Wednesday, May 23, 2007
Honey Lavender Brioche
The last time I was wandering the aisles of Trader Joe’s, I curiously looked at a loaf of brioche, and then I proceeded to balk at the price. $4.29 for a tiny loaf of bread! You’ve got to be kidding me! After shunning the expensive brioche (I'm sure this is relative, it was expensive to me), I was determined to make my own. Then one day I thought, “Hmm... what about a honey lavender brioche?” I always get super excited when I think of new ideas like this. I could either use lavender honey or lavender blossoms. Lavender honey is made from the nectar of lavender flowers, produced mainly in France and Spain, but unfortunately, it can be quite expensive. So instead, I picked up some lavender blossoms (much more affordable) at World Spice a few weeks ago.
After purchasing the lavender, I surfed the web looking for a brioche recipe. I thought it was so funny when I read Megnut’s “Mean Chocolate Chip Cookie,” because it's something I do with many of my recipes (though I don’t take it as far as Meg and average the baking temperatures and times). After taking science classes for the last five years, it’s only natural that I approach each new cooking endeavor as a scientific experiment. I gathered about a dozen brioche recipes and compared the ratios of the ingredients; in the case of a brioche, the flour, eggs, butter, milk, yeast, and sugar. For example, I found that the egg content in a brioche recipe can range from 2 to 4 and butter from 4 tbsp to 10 tbsp! Then I take the average or most common measurement of a certain ingredient to create my own recipe.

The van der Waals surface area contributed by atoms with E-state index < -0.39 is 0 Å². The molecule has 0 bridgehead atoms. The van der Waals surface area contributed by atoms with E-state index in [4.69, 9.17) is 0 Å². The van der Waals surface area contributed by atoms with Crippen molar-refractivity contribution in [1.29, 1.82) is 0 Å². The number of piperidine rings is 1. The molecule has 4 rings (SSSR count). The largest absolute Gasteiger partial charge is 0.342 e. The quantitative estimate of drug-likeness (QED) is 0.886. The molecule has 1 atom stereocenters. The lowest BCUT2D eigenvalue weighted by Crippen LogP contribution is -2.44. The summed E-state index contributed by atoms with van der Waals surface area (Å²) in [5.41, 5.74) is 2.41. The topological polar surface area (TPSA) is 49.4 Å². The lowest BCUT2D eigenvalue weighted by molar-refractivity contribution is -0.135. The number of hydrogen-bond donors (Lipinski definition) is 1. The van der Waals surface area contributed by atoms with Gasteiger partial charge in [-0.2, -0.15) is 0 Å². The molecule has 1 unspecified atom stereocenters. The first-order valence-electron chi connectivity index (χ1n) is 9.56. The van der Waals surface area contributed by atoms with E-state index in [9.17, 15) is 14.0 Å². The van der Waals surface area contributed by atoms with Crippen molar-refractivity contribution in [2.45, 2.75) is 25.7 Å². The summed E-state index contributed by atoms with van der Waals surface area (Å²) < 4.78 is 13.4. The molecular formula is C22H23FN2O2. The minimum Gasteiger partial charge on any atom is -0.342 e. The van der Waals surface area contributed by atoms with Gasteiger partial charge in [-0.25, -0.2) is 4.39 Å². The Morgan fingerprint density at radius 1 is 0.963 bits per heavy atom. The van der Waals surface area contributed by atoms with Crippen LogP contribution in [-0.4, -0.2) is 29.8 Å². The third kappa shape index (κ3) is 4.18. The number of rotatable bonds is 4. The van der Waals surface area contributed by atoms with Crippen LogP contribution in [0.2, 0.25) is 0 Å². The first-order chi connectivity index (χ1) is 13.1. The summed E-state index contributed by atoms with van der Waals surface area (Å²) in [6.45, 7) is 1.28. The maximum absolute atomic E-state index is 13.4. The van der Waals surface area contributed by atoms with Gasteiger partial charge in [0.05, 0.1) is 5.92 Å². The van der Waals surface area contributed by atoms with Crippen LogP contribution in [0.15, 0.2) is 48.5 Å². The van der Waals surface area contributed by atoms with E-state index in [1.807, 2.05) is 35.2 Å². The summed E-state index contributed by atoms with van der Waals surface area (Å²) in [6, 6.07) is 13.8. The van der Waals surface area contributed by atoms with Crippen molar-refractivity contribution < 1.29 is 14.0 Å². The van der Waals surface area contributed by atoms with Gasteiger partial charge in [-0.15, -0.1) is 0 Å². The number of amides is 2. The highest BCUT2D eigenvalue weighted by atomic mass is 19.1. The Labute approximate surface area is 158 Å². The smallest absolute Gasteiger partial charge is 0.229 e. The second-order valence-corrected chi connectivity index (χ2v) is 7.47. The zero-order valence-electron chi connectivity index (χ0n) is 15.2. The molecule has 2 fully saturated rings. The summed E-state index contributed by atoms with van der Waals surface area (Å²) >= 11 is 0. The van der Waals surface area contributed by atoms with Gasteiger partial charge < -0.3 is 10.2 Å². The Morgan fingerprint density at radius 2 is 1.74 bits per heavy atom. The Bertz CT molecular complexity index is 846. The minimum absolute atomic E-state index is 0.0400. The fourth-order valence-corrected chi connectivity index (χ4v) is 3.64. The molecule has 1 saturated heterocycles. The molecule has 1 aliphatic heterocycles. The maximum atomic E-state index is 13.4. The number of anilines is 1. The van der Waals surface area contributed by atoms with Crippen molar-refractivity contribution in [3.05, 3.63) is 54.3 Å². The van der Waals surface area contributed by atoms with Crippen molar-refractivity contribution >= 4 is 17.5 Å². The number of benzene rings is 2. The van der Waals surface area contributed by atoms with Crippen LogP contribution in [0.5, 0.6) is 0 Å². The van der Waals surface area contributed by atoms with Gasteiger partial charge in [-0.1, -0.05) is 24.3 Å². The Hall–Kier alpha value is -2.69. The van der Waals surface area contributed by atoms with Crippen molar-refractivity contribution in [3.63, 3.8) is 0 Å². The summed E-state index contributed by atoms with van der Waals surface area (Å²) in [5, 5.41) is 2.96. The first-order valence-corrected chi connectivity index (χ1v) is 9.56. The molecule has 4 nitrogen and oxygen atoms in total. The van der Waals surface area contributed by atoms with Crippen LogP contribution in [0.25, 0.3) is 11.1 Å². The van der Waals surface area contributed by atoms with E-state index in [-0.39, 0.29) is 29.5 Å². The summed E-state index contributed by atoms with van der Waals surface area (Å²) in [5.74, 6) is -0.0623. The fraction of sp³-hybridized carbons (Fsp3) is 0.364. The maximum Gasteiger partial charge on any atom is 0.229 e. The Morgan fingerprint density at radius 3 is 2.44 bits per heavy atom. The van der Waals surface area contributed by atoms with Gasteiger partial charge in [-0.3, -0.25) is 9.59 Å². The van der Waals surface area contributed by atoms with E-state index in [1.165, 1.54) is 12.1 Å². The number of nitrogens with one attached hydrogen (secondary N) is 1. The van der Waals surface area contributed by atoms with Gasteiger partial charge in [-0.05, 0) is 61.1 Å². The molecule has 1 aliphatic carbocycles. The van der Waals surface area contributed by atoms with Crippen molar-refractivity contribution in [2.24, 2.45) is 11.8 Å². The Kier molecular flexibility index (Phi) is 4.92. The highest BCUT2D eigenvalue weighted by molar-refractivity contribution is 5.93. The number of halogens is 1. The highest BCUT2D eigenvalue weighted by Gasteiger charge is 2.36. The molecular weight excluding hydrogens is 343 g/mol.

I replaced sugar with honey for honey brioche but I've never cooked with lavender before so I had no idea how much of the blossoms to use. Using too much lavender can be a deathtrap, resulting in food reminiscent of soap or potpourri. I planned to infuse some milk with lavender. After the milk had cooled, I sniffed it and I could barely detect any lavender fragrance. So I decided to add half of the lavender blossoms into the bread itself to lend its aroma to the bread as it baked. And it worked! The end result was a rich and fluffy brioche with just the light lavender flavor I was looking for. The lavender scent is only noticeable after you finish eating the bread as it lingers ever so delicately on the tongue. It was really very nice, not overpowering at all.
- When buying lavender blossoms, make sure to buy culinary lavender specified for cooking not the kind used for soap or candle making (sold in craft shops), which are usually treated with toxic chemicals and pesticides. Store the blossoms in a cool dry location.
- I’m sure you can use lavender honey instead of lavender blossoms in this recipe, just substitute regular honey for lavender honey.
- You can use this recipe to make a regular brioche as well, just omit the lavender and replace the honey with white sugar.
- This is a quick brioche that does not call for an overnight rise in the fridge.
- Some of the recipes I looked at included: Cook’s Illustrated, Thomas Keller, Helen of Tartelette and Epicurious, Freya and Paul, and Bea of La Tartine Gourmande.